Is there a mutiny in the works between the IUCN Red List and the IUCN Polar Bear Specialist Group (PBSG) over polar bear population estimates or has there simply been a breach of ethics?
What else explains the fact that some of the subpopulation estimates used by the PBSG to support the status of ‘vulnerable’ for the IUCN Red List in 2015 are unacceptable to them in 2017? And why are the PBSG refusing to embrace the Red List global estimate of 22,000-31,000?
The latest version of the IUCN PBSG status table was posted online 30 March 2017 without fanfare or even a note on their home page. It seems the result came from much discussion at their official meeting last summer (June 2016) that they say continued into early March 2017.
PBGS members voted to reject four subpopulation estimates used in the 2015 Red List polar bear status review – even though the inclusion of those numbers was required in order for the Red List status of ‘vulnerable’ to be upheld. The group has also chosen not to update their global population page with the Red List estimate of 22,000-31,000.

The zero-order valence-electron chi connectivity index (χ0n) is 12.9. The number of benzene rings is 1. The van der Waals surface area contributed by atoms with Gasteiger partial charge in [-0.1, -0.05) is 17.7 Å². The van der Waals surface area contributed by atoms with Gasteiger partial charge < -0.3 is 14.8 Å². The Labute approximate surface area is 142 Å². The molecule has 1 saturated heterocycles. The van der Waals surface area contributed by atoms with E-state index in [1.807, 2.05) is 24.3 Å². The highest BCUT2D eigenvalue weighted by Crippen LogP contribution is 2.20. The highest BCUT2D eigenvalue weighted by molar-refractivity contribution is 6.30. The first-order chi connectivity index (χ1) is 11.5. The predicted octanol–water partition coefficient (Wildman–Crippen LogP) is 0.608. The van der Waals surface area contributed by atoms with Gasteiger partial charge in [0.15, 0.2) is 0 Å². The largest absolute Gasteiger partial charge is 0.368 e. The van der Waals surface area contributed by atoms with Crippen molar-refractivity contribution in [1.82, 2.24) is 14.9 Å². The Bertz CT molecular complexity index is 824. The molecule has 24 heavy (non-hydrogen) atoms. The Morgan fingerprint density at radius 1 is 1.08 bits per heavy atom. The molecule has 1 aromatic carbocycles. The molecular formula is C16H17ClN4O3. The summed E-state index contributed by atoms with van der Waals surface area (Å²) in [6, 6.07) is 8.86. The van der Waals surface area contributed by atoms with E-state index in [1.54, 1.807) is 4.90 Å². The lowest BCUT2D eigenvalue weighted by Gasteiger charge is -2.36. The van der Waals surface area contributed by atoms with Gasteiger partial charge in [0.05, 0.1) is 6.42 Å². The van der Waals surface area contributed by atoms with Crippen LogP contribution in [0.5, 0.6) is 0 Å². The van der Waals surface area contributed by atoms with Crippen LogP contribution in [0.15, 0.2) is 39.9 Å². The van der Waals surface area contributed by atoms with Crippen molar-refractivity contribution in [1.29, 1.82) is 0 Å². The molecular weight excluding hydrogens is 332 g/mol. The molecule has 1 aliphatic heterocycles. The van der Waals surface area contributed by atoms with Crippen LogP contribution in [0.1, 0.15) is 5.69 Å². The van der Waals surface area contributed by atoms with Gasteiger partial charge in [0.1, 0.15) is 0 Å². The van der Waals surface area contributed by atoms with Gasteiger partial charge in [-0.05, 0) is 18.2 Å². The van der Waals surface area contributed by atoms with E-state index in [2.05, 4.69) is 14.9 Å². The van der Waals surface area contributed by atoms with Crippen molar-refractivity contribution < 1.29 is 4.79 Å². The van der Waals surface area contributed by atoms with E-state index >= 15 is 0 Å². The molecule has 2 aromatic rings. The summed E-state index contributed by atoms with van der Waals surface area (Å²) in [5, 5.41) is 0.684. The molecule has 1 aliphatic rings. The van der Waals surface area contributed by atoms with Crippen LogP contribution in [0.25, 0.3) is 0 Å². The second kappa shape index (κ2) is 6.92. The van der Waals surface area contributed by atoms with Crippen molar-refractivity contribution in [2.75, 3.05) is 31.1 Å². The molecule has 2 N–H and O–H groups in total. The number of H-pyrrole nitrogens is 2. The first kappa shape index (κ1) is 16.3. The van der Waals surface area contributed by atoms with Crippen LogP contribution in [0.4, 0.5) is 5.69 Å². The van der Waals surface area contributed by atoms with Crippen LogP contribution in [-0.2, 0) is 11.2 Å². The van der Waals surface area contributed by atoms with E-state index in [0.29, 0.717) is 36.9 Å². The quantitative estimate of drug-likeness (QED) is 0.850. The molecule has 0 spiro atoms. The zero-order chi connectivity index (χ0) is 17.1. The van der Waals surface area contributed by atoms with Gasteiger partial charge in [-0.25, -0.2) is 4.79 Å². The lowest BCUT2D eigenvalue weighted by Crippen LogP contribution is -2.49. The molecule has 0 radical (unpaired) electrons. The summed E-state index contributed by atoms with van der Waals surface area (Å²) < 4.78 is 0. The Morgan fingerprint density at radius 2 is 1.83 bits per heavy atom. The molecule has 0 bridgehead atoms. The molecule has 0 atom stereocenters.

And surprise, surprise – now that only one subpopulation out of nineteen worldwide has shown a recent decline, the PBSG have removed the ‘trend’ columns from their summary table for subpopulations.
Welcome to conservation ‘science’ practiced by IUCN polar bear specialists.
Regular readers may recall that the quality control folks at the Red List insisted in 2014 that a status assessment of ‘vulnerable’ based on future risks generated by predictive computer models could only be used if estimates were provided for all subpopulations (as was stated clearly in the minutes of one of the PBSG meetings posted online, read marked excerpt here).